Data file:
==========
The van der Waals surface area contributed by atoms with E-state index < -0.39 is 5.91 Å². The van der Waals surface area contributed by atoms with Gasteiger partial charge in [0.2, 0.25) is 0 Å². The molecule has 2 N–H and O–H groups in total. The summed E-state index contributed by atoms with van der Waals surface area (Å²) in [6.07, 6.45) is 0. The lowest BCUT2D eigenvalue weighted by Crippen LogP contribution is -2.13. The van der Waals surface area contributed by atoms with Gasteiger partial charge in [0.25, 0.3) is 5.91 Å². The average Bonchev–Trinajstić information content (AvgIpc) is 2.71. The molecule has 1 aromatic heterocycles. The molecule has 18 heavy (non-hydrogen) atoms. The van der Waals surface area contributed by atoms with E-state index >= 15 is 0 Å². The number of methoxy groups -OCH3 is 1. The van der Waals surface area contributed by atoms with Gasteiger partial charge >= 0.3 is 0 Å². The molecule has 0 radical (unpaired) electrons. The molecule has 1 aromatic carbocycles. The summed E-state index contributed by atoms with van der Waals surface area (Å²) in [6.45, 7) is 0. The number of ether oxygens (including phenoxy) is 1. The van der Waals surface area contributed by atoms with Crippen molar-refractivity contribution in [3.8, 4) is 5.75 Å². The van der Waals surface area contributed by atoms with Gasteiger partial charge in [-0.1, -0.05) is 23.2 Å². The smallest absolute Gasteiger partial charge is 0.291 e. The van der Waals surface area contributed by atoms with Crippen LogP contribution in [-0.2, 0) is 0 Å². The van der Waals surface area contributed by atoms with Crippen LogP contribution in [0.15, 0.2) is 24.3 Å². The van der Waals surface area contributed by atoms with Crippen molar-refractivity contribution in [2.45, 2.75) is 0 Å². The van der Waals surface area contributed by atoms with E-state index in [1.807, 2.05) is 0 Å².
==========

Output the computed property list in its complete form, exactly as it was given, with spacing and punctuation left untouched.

The van der Waals surface area contributed by atoms with E-state index < -0.39 is 5.91 Å². The van der Waals surface area contributed by atoms with Gasteiger partial charge in [0.2, 0.25) is 0 Å². The molecule has 2 N–H and O–H groups in total. The summed E-state index contributed by atoms with van der Waals surface area (Å²) in [6.07, 6.45) is 0. The lowest BCUT2D eigenvalue weighted by Crippen LogP contribution is -2.13. The van der Waals surface area contributed by atoms with Gasteiger partial charge in [0.25, 0.3) is 5.91 Å². The average Bonchev–Trinajstić information content (AvgIpc) is 2.71. The molecule has 1 aromatic heterocycles. The molecule has 18 heavy (non-hydrogen) atoms. The van der Waals surface area contributed by atoms with E-state index >= 15 is 0 Å². The number of methoxy groups -OCH3 is 1. The van der Waals surface area contributed by atoms with Gasteiger partial charge >= 0.3 is 0 Å². The molecule has 0 radical (unpaired) electrons. The molecule has 1 aromatic carbocycles. The summed E-state index contributed by atoms with van der Waals surface area (Å²) in [6.45, 7) is 0. The number of ether oxygens (including phenoxy) is 1. The van der Waals surface area contributed by atoms with Crippen molar-refractivity contribution in [3.8, 4) is 5.75 Å². The van der Waals surface area contributed by atoms with Gasteiger partial charge in [-0.1, -0.05) is 23.2 Å². The smallest absolute Gasteiger partial charge is 0.291 e. The van der Waals surface area contributed by atoms with Crippen LogP contribution in [-0.2, 0) is 0 Å². The van der Waals surface area contributed by atoms with Crippen LogP contribution in [0.15, 0.2) is 24.3 Å². The van der Waals surface area contributed by atoms with Crippen molar-refractivity contribution in [2.45, 2.75) is 0 Å². The van der Waals surface area contributed by atoms with E-state index in [1.807, 2.05) is 0 Å².